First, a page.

Eoin Treacy's view -
This week I have spent each day reviewing a different Dividend Aristocrats index, as defined by S&P, and adding the respective constituents and former constituents to the Dividend Aristocrats section of the International Equity Library. Today I will focus on the Autonomies, a term we coinded a number of years ago, which is a list I compiled to reflect the types of companies that should benefit from the confluence of themes represented by the Greatest Urbanisation in History, the Golden Age of Technological Innovation and the game changing nature of innovation in energy production
Our original aim in creating the list was to recognise the fact that companies have grown so much in terms of influence and dominance of their respective niches that they are now akin to mobile principalities. The globalisation of economies means that corporations can make the best use of their platforms to optimise sourcing of raw materials, manufacturing, R&D, marketing and sales. They also have the ability to choose where they eventually pay taxes and how to limit their exposure to regulation.
Capitalism trends towards concentration as the strongest eventually consume the weakest. It is therefore no surprise that the Autonomies include a range of sectors dominated by oligarchies whether iron-ore, industrial gases, social media, marketing, convenience foods, snack foods etc.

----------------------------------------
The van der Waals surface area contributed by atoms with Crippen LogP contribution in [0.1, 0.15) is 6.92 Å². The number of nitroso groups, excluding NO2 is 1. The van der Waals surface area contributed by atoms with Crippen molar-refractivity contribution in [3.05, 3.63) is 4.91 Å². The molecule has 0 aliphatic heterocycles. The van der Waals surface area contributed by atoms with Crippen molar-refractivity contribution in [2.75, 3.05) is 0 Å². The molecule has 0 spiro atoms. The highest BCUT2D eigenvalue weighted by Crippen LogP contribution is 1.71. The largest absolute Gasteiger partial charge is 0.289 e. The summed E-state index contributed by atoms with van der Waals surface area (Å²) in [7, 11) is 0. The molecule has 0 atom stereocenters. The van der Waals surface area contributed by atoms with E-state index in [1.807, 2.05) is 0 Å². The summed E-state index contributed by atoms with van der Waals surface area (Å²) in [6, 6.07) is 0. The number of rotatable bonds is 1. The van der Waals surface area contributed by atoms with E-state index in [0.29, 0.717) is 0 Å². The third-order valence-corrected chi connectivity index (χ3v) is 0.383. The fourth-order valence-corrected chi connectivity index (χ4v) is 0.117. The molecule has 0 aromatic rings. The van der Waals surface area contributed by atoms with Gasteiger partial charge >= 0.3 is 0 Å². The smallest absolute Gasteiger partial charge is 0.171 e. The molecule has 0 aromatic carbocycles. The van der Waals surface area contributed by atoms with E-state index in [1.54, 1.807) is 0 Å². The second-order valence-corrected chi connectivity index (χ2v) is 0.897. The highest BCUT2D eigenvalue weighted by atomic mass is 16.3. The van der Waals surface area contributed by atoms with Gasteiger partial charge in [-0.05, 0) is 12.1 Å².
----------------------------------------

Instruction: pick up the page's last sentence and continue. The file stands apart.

In an exchange between Iain Little, Pascal Morin and I this week Pascal suggested the following as a definition for autonomies:
An autonomy is a company which displays leadership characteristics in its sector and operates on a global scale; it is relatively “autonomous” from any given country, including where its head office is located, with respect to tax, governmental interference, regulation, labour inputs and end-markets, and can freely choose where to allocate its resources to best fulfil its objectives.
This encapsulates the most important factors we seek to highlight with the list. In this regard it is a somewhat qualitative definition and differs from the Dividend Aristocrats which is a purely quantitative designation. I devoted the final section of my book, Crowd Money, to the Autonomies because they represent a fertile pool from which uptrends continues to evolve.
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